war, the man who always cares about the poor, the peasant who always works for the sake of
democracy. That speech divided the egyptian people into the pro and anti-mubarak and I guess
everything was going in the way that mubarak wanted until the clash of the two sides occurred on the
following day of the speech.
Me: Do you think Mubarak was forced to step down or was it his own decision?
Interviewee: Mubarak was subjected to internal and external pressures to resign. Before his third
speech we saw on many channels that Mubarak is stepping down that day but he surprised everyone
not doing so. I was there at tahrir and I remember how people were cursing him and his family and how
they were furious. Anyway, it didn't take more than another few hours until he was forced to resign.
Me: In you opinion, was there a difference in the coverage of the revolution by the national median and
the international media?
Interviewee: There was a huge difference! The national media as we all know tried to hide from the
poor people who depend only on the national television to know the news of the world around them
that there were demonstrations riots protests all over the country. They used fake images which showed
that there was nothing wrong with the country and they even hired people to call them and tell them
they are terrorized and in their homes and streets from prisoners and convicts just to show that the
reason behind all this is the protestors and they were the ones who are destorying egypt not reclaiming
their rightful demands.
Me: Do you think the image of the Egyptian people changed after the revolution?
Interviewee: You mean the image of us to the outside? It totally changed. Everyone is talking about
how the peaceful Egyptian revolution changed the world and how we are very civilized in asking for
our rights. The image was totally changed from Arabs riding camels in the deserts to a civilized society
cleaning their streets after their protest and securing their country when the police left them unsecured.
Me: Did you watch Omar Suliman interview on ABC news channel? What do you think of that
Interviewee: surely I did. Oh well, I found that interview very offensive to the Egyptian people.
Suliman insulted us by saying that we are not ready for democracy. If we're not ready for democracy
then why did the president declare suliman as vice president? Was it for fun? No, it was because the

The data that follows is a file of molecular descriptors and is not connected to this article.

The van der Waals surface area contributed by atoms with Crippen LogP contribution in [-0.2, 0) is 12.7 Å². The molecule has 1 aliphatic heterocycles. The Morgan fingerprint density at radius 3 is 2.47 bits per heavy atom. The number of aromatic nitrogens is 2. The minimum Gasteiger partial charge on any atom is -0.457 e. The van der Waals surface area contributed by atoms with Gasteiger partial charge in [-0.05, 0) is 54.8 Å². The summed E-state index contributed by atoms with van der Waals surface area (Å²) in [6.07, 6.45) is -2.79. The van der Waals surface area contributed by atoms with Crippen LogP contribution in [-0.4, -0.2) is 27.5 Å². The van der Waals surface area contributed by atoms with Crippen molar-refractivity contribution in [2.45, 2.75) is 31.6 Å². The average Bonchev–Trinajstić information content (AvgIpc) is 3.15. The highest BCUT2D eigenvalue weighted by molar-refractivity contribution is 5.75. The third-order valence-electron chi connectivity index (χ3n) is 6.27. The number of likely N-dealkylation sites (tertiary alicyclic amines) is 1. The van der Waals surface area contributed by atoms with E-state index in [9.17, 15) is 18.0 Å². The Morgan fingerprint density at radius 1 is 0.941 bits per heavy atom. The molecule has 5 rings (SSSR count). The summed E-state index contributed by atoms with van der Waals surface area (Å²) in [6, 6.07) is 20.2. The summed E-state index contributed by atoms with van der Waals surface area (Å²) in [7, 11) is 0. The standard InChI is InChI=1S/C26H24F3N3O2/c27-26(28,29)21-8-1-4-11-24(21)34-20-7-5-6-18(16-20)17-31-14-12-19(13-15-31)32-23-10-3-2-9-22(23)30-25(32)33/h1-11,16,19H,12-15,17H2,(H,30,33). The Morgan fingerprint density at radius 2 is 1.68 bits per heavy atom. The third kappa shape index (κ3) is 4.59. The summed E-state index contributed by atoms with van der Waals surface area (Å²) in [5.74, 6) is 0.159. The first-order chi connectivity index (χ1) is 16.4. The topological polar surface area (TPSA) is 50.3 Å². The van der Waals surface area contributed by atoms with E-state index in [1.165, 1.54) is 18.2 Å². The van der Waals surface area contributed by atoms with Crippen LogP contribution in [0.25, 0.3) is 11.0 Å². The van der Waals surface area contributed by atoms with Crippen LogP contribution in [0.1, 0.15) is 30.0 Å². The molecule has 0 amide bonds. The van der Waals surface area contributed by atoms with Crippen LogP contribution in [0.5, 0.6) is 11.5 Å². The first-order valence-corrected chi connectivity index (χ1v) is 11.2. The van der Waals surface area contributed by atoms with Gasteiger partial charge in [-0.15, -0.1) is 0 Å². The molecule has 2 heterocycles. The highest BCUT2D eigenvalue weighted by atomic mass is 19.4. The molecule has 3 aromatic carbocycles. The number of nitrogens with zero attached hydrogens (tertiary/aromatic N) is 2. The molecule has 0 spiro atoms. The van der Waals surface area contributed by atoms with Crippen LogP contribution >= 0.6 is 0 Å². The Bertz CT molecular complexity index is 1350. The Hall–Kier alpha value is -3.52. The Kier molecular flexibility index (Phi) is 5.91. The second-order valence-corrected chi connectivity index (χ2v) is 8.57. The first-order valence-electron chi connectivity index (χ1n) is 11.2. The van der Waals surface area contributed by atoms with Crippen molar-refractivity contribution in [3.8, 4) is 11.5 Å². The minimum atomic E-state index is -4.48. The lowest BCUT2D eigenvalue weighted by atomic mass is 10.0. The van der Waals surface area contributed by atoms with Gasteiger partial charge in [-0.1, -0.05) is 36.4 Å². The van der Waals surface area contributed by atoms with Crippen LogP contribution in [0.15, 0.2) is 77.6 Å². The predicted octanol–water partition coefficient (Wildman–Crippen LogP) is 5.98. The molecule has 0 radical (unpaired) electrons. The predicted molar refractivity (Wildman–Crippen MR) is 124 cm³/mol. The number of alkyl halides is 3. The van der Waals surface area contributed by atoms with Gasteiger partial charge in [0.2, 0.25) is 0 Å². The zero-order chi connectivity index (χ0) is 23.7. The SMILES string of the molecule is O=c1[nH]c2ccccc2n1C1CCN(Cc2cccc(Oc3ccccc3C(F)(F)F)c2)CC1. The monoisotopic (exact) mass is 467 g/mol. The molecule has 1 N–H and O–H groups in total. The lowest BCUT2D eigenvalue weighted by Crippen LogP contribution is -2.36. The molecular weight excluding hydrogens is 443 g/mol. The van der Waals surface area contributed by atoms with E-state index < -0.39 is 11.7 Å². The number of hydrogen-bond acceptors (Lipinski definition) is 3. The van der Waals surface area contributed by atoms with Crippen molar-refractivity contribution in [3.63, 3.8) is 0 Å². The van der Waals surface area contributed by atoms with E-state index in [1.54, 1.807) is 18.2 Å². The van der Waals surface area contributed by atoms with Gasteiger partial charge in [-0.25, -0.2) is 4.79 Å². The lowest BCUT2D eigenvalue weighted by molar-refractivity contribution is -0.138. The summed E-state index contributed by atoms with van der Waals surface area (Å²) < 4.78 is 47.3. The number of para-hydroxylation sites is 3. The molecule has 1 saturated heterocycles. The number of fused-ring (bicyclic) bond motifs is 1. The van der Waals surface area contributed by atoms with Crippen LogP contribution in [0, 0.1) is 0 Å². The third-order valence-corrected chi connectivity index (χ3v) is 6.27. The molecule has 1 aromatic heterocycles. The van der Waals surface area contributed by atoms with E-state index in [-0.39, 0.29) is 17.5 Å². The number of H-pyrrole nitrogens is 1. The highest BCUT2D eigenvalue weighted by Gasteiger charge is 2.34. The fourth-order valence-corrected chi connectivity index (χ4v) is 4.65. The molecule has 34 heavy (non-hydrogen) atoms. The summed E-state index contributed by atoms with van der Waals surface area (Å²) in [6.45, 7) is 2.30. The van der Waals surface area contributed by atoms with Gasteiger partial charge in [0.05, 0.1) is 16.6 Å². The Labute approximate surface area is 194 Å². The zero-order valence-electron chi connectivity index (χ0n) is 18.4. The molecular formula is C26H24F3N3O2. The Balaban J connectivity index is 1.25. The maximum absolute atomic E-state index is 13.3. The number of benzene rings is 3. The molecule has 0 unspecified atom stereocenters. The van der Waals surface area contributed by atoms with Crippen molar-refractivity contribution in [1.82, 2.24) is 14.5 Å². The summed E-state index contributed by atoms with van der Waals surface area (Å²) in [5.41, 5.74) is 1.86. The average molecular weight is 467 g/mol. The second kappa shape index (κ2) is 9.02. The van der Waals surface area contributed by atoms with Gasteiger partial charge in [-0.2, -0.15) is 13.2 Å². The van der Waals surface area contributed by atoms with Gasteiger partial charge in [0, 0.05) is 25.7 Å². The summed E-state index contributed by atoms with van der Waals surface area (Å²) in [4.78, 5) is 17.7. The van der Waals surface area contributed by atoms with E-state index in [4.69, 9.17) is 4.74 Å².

peoples voice reached the president but he wasn't listening as usual.
Me: Do you think the pro-Mubarak protest was made up by businessmen from the National Democratic
Party in order to support Mubarak?
Interviewee: You would never know something like that, but why not?? maybe some were protesting
out of respect to the president and others were payed to do so, but you can't be sure if all the protest
were fake and payed or not.
Me: But if both protests were peacefull then why did they clash in The Tahrir square?
Interviewee: That gives us an indication about a side being violent and not peacefull, and it was clear
that the pro Mubarak protest went to the tahrir square even though they had all the country to protest in
rather than going to Tahrir square which had only anti mubarak people. But, you cant generalize that all
the pro mubarak people were payed and violent.
Me: Why do you think America was very concerned with the situation in Egypt?
Interviewee: Well, Obama once said that the bond between America and Israel is unbreakable. So the
situation is obvious here, America's primary concern is the safety of Israel but Egypt is a leading
country in the middle east so the political changes grabbed the attention of all the world not only
Me: The Prime Minister of Italy said that he sees nothing new in Egypt as the Egyptians have made
history as usual, so do you think this revolution will soon become “history” and everyone will return to
be passive?
Interviewee: I dont think Egyptians were passive one day. They were only controlled by fear. Fear from
the regime and the police, fear from punishment even though not doing any wrong, but the fear is now
gone and people realized how strong they can be.
Me: In the past couple of days, Many businessmen got arrested and their money got suspended.. among
them were members from the National Democratic Party so can you tell me why didn't we see Gamal
Mubarak's name on that list while he was The Deputy Secretary in the NDP?
Interviewee: Yes, its strange how his name wasn't mentioned in any of the lists that contained other
businessmen yet it is known that he was involved in many “under the table” business but I guess in the
upcoming days the truth will prevail even more and every one who stole money from this country will
get what he deserves.
Me: Let's go to the yes or no questions.. El Baradei tried to take-over the people's revolution?
Interviewee: No
Me: The Muslim brotherhood had a clear impact on this revolution?
Interviewee: Of course not
Me: Those who stole money from Egypt will be prosecuted and the money will return to the country?
Interviewee: Yes, but I think it needs time
Me: We were ruled by a dictator who claimed to be a democratic president?
Interviewee: Obviously yes
Me: How do you see the upcoming days and the new political era?
Interviewee: I'am completely optimistic about the upcoming days because we were in the darkest era
so any changes will bring us to the light and the most important thing that now everyone knows the
power of the people and the next president will surely respect that.